So that’s the landscape. No one from either side knows what they’re getting into. And from that somehow great television is made. Again, best of luck to all concerned. May you wind up in the ideal situation for you.


J Lee said...

How does someone like the grammar police guy/gal get into the writer's room in the first place? It it just someone who's lost their comedy fastball and is reduced to just sniping, or someone who is a great salesperson for theirselves when it comes to the hiring process, but under deadline pressure has nothing to contribute?

(Also, speaking of shows, the story from yesterday on "The Twilight Zone" interactive reboot by CBS caught my attention, since they've hired the Other Ken Levine to write and direct the first episode. Not sure what the tit-for-tat would be here, unless you can get together with your son at Apple and turn Big Wave Dave's into a video game.)

Matthew Kugler said...

As always, your advice comes at the right time as I try to remain hopeful and optimistic (who am I kidding, I'm beyond anxious!) in the beginning throes of this staffing season.

Johnny Walker said...

Reading this makes me want to take another shot at being in a writer's room. I feel I've learned an awful lot about how to behave in a creative team situation since my trip to the Sitcom Room, and how to be a constructive, not destructive member of the group. I think the skills you need are required in many other professional situations. Ken, you didn't mention it, but I would add another great tip which I think is useful: Don't poo-poo another idea until you have a possible solution in mind.

When someone says, "No, that won't work because of X", it just stalls everything. It's much better to say, "Doesn't that cause a problem with X? How about we do X instead?". You identify a problem and offer a solution. Much more productive.

Also, please for the love of god, don't take it personally if someone does this to your idea. The aim is to help the team produce something good, not be the star of the room. If the best thing you can on do for the team on a given day is keep your mouth shut, then keep quiet and stay out of the way.

Always remember the golden improv rule: "Yes and..." never "No but...". It's often better to quickly reach the end of the blind alley, than to bicker about whether or not it's worth going down it in the first place.

How about a New Sitcom Room, Ken? With a whole new script? :)

Andrew said...

Off the subject, but Ken, I've love to hear your thoughts on the Better Call Saul season finale. Or even a whole post on what makes the show work for you, since you've already indicated you're a fan. And what expectations do you have as the show continues, especially as it enters more and more into the Breaking Bad universe?

Roger Owen Green said...

Totally off topic: McLean Stevenson on Cher's TV show.

Peter said...

Oh my god. Now Prince has died. What is going on with 2016?!!!

Peter said...

Prince, Bowie, Alan Rickman all dead, Dick Cheney and W Bush still stealing oxygen.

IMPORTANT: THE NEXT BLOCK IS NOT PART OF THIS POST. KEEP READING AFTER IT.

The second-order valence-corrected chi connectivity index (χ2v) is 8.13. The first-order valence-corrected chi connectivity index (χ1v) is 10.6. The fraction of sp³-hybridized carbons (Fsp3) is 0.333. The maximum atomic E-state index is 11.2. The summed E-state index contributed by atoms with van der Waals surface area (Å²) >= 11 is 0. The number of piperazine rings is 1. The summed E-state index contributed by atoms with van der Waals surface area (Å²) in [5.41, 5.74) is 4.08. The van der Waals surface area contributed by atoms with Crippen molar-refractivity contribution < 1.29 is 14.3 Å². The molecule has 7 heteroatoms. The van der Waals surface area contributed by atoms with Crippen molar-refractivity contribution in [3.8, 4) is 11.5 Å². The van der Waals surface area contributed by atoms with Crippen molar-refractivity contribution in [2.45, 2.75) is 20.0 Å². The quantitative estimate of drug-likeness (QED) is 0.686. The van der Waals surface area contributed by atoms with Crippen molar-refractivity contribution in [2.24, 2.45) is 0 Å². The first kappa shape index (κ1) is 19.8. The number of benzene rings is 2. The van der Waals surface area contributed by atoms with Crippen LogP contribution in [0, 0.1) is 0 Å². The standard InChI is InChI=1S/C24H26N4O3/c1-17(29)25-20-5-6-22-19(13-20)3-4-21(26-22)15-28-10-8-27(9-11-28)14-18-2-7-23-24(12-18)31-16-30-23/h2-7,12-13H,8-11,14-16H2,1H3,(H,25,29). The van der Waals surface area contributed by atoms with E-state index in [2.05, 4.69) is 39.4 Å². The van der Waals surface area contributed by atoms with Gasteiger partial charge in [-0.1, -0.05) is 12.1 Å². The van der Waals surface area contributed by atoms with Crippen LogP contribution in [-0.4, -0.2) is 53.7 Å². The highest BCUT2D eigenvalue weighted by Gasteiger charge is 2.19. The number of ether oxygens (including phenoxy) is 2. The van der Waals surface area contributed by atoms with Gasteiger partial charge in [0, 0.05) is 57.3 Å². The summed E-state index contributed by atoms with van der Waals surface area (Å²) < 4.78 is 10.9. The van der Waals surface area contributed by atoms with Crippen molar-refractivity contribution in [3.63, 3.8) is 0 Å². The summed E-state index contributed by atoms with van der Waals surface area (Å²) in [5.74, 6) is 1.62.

Another reason I'm atheist.

thirteen said...

"A showrunner once described staffing by saying, 'Who would you want to be trapped in a VW with driving across the country?'" I would hire that guy.

Michael said...

I think of Chuck Jones, the Warner Bros. animation genius, saying whenever they planned a cartoon, they would hold a "no no session," where anybody could make a suggestion, but no one could use the word no--thus, no no. You had to improve whatever you didn't like.

CarolMR said...

I remember in the 80s that Al Gore and his then-wife Tipper deemed Prince to be a public menace.

Mike said...

@CarolMR: That's at 2:45 in Frank Zappa meets the Mothers of Prevention.
Though he arguably accomplished worse like letting Dubya into the White House.

Johnny Walker said...

Everyone's talking about all the unreleased music in Prince's basement, but there's still 20 year's worth of albums that nobody's listen to ;) RIP Prince :(

Brian Phillips said...

Would you want to be trapped in a VW with THESE people?

John Hammes said...

"Muppets Tonight", season two opener, September 1997.

Kermit, Gonzo, et al. participating ( briefly ) with "Delirious" and "Let's Go Crazy". An experience forever seared into memory.

Same could be said for that entire unique episode.

Nick said...

Personally, I always like to have several women on the staff -- regardless of the subject matter. I like their perspective and they keep me honest when writing women characters.

Jess Oppenheimer, creator, producer and head writer of I LOVE LUCY, always attributed part of the show's success to their having a woman on staff (Madelyn Pugh). Pugh, Oppenheimer said, gave them a perspective on how women view marriage and male-female relationships that they wouldn't have had otherwise, and this made Lucy and Ricky's marriage more believably relatable than was true of the way marriage was depicted on most sitcoms of the era.